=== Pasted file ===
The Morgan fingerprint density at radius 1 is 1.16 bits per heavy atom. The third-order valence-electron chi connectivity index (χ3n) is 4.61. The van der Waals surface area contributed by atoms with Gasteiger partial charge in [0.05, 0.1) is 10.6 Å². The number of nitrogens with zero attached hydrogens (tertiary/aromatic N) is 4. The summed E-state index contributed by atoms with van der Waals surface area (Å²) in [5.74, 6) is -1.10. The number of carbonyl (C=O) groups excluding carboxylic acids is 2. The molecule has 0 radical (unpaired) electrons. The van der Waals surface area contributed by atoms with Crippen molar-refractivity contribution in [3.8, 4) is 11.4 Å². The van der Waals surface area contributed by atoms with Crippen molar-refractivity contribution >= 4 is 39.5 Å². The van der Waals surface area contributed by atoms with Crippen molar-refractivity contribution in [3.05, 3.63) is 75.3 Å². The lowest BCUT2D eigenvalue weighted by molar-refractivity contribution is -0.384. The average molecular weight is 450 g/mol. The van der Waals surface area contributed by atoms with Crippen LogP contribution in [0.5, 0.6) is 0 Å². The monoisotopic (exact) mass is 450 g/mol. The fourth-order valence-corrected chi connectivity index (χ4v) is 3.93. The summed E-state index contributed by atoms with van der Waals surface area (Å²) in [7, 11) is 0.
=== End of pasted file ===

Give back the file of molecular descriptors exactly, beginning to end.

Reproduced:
The Morgan fingerprint density at radius 1 is 1.16 bits per heavy atom. The third-order valence-electron chi connectivity index (χ3n) is 4.61. The van der Waals surface area contributed by atoms with Gasteiger partial charge in [0.05, 0.1) is 10.6 Å². The number of nitrogens with zero attached hydrogens (tertiary/aromatic N) is 4. The summed E-state index contributed by atoms with van der Waals surface area (Å²) in [5.74, 6) is -1.10. The number of carbonyl (C=O) groups excluding carboxylic acids is 2. The molecule has 0 radical (unpaired) electrons. The van der Waals surface area contributed by atoms with Crippen molar-refractivity contribution in [3.8, 4) is 11.4 Å². The van der Waals surface area contributed by atoms with Crippen molar-refractivity contribution >= 4 is 39.5 Å². The van der Waals surface area contributed by atoms with Crippen molar-refractivity contribution in [3.05, 3.63) is 75.3 Å². The lowest BCUT2D eigenvalue weighted by molar-refractivity contribution is -0.384. The average molecular weight is 450 g/mol. The van der Waals surface area contributed by atoms with Crippen LogP contribution in [0.5, 0.6) is 0 Å². The monoisotopic (exact) mass is 450 g/mol. The fourth-order valence-corrected chi connectivity index (χ4v) is 3.93. The summed E-state index contributed by atoms with van der Waals surface area (Å²) in [7, 11) is 0.